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However, unlike my rifles which are very simple to strip down and clean the semi auto shotgun is a little more complicated to say the least, using as it does spent gasses to cycle the next cartridge. Fortunately there is YouTube and a whole army of rednecks posting videos of how to do it Smile Though, when the gun was only a couple of weeks old it stripped itself down https://lifeattheendoftheroad.wordpress.com/2011/04/25/the-flat-battery-exploding-gun-and-minor-fire/ Smile If you want a reliable semi auto, buy a Mossberg or Beretta Smile 

All that took me up to that fine risotto I was telling you about and I could kick myself for not taking a picture of it with the home grown salad, cherry tomatoes and hot smoked salmon, it was nicer than the one in the book Smile

The early night went west with the wife’s labelling gun, who’s name escapes me right now but it’s a quality affair she uses for putting on the ‘use by’ date. Unlike me, who stopped reading instructions long before I bought a shotgun to prove my manhood, the wife studies them intently. However they made no sense whatsoever in their translation  from Japanese to English and after an hour of frayed tempers and fingers covered in ink we gave up.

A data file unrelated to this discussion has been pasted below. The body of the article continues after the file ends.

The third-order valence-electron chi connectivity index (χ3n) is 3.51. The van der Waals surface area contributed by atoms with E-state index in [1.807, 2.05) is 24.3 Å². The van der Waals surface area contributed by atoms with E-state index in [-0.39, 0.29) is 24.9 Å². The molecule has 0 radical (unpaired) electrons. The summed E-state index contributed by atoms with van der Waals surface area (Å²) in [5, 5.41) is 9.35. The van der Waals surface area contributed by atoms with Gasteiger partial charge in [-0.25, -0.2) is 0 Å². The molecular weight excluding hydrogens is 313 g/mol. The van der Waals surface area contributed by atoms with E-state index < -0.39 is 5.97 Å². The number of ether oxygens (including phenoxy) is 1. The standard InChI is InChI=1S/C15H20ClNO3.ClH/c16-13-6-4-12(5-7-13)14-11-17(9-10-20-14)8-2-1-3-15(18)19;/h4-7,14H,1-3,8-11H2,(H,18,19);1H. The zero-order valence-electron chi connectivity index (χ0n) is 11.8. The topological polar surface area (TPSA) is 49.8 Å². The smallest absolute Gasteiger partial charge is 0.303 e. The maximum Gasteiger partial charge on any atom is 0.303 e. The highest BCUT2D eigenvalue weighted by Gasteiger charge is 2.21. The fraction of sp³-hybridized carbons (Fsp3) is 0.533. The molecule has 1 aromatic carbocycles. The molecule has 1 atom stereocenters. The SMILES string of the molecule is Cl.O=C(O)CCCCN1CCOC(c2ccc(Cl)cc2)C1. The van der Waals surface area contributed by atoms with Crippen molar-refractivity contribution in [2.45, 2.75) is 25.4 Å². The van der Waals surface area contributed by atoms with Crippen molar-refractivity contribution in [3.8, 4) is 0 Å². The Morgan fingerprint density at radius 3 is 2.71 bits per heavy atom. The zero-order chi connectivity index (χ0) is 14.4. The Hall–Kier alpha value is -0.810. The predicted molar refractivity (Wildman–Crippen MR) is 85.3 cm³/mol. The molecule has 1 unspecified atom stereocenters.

The first thing I said to her when I saw her struggling was “YouTube” but somehow, once asked to help I decided to prove just what a man I was by doing it without any help Sad smile Fat chance, as soon as she went for a shower I fired up the laptop and ‘hey presto’ a nice man showed me exactly how to do it Smile

There was more, I’ve not even started on today, but it’s 23:00 here alongside Lochmaddy pier and it’ll have to wait until tomorrow as I’m off to bed.

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18 Comments »

  1. Now that I know I can buy shares in the shop even though I don’t live on Raasay I shall print off the form and buy some. Good news if the fish farm comes although presumably everything, including the work force, will have to go in by sea – somehow I can’t see anyone being keen to scramble down that track every morning!

    Comment by Anne Macdonald — July 1, 2013 @ 10:46 pm

  2. Hi Paul

    As a proud owner of some shares in the shop I hope the fish-farm gets its permission. It can’t detract from anything (fag packets or not) and so few people go down to Inver that even if it could be seen from the land it wouldn’t interfere with the view of large numbers of people.

    I remember seeing the Britannia, by the way, some time on the 1980s, moored off Inver whilst, one assumes, the occupants took to the shore for their picnic.

    Enjoy the Hebrides, both the boat and the islands.

    Sue

    Comment by Sue — July 2, 2013 @ 7:57 am

    • Morning Sue,

      aye, the fag packets degenerated after a year or so but the three families left before that 😦

      Comment by lifeattheendoftheroad — July 3, 2013 @ 4:21 am